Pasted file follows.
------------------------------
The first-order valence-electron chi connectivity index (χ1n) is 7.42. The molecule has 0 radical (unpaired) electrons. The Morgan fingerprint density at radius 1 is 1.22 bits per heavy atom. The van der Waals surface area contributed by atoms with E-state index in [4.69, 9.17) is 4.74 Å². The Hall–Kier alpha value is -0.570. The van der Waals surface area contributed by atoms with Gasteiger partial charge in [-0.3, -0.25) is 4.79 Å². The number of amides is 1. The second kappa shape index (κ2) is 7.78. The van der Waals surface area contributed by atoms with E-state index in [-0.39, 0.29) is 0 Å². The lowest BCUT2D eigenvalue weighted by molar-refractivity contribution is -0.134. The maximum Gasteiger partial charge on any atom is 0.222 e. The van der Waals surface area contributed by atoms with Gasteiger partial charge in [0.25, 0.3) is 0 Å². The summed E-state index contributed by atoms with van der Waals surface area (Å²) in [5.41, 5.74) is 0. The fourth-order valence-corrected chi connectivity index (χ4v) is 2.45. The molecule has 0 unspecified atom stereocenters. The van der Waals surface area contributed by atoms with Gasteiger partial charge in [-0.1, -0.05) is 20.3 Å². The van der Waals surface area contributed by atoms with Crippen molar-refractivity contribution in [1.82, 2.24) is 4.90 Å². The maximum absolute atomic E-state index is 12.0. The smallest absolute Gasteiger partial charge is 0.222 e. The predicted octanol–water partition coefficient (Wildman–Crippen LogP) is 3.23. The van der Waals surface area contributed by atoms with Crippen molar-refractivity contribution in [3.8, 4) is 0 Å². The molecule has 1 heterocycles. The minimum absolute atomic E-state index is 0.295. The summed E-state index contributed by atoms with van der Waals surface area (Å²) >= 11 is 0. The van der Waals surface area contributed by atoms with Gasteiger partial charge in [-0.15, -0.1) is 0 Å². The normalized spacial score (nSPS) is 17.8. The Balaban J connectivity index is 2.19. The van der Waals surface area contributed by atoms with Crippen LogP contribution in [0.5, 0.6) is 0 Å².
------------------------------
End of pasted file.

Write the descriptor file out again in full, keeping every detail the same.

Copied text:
The first-order valence-electron chi connectivity index (χ1n) is 7.42. The molecule has 0 radical (unpaired) electrons. The Morgan fingerprint density at radius 1 is 1.22 bits per heavy atom. The van der Waals surface area contributed by atoms with E-state index in [4.69, 9.17) is 4.74 Å². The Hall–Kier alpha value is -0.570. The van der Waals surface area contributed by atoms with Gasteiger partial charge in [-0.3, -0.25) is 4.79 Å². The number of amides is 1. The second kappa shape index (κ2) is 7.78. The van der Waals surface area contributed by atoms with E-state index in [-0.39, 0.29) is 0 Å². The lowest BCUT2D eigenvalue weighted by molar-refractivity contribution is -0.134. The maximum Gasteiger partial charge on any atom is 0.222 e. The van der Waals surface area contributed by atoms with Gasteiger partial charge in [0.25, 0.3) is 0 Å². The summed E-state index contributed by atoms with van der Waals surface area (Å²) in [5.41, 5.74) is 0. The fourth-order valence-corrected chi connectivity index (χ4v) is 2.45. The molecule has 0 unspecified atom stereocenters. The van der Waals surface area contributed by atoms with Gasteiger partial charge in [-0.1, -0.05) is 20.3 Å². The van der Waals surface area contributed by atoms with Crippen molar-refractivity contribution in [1.82, 2.24) is 4.90 Å². The maximum absolute atomic E-state index is 12.0. The smallest absolute Gasteiger partial charge is 0.222 e. The predicted octanol–water partition coefficient (Wildman–Crippen LogP) is 3.23. The van der Waals surface area contributed by atoms with Crippen molar-refractivity contribution in [3.8, 4) is 0 Å². The molecule has 1 heterocycles. The minimum absolute atomic E-state index is 0.295. The summed E-state index contributed by atoms with van der Waals surface area (Å²) >= 11 is 0. The van der Waals surface area contributed by atoms with Gasteiger partial charge in [-0.15, -0.1) is 0 Å². The normalized spacial score (nSPS) is 17.8. The Balaban J connectivity index is 2.19. The van der Waals surface area contributed by atoms with Crippen LogP contribution in [0.5, 0.6) is 0 Å².